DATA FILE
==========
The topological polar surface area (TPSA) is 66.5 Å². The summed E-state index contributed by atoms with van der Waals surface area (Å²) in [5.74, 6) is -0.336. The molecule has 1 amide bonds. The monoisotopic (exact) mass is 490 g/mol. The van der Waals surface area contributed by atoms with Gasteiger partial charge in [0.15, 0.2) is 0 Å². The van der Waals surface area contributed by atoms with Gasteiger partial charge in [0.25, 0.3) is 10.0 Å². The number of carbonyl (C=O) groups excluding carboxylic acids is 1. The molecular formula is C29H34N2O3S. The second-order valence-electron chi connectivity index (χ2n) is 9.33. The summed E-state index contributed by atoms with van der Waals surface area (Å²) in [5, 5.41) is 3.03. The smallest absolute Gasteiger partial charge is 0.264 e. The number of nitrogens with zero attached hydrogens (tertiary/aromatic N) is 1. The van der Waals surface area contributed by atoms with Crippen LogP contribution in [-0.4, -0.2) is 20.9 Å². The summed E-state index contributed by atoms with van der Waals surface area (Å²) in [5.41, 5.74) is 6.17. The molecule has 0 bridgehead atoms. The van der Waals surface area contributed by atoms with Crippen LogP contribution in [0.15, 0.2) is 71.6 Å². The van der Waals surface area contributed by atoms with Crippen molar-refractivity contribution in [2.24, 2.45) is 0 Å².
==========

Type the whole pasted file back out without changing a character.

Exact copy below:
The topological polar surface area (TPSA) is 66.5 Å². The summed E-state index contributed by atoms with van der Waals surface area (Å²) in [5.74, 6) is -0.336. The molecule has 1 amide bonds. The monoisotopic (exact) mass is 490 g/mol. The van der Waals surface area contributed by atoms with Gasteiger partial charge in [0.15, 0.2) is 0 Å². The van der Waals surface area contributed by atoms with Gasteiger partial charge in [0.25, 0.3) is 10.0 Å². The number of carbonyl (C=O) groups excluding carboxylic acids is 1. The molecular formula is C29H34N2O3S. The second-order valence-electron chi connectivity index (χ2n) is 9.33. The summed E-state index contributed by atoms with van der Waals surface area (Å²) in [5, 5.41) is 3.03. The smallest absolute Gasteiger partial charge is 0.264 e. The number of nitrogens with zero attached hydrogens (tertiary/aromatic N) is 1. The van der Waals surface area contributed by atoms with Crippen LogP contribution in [-0.4, -0.2) is 20.9 Å². The summed E-state index contributed by atoms with van der Waals surface area (Å²) in [5.41, 5.74) is 6.17. The molecule has 0 bridgehead atoms. The van der Waals surface area contributed by atoms with Crippen LogP contribution in [0.15, 0.2) is 71.6 Å². The van der Waals surface area contributed by atoms with Crippen molar-refractivity contribution in [2.24, 2.45) is 0 Å².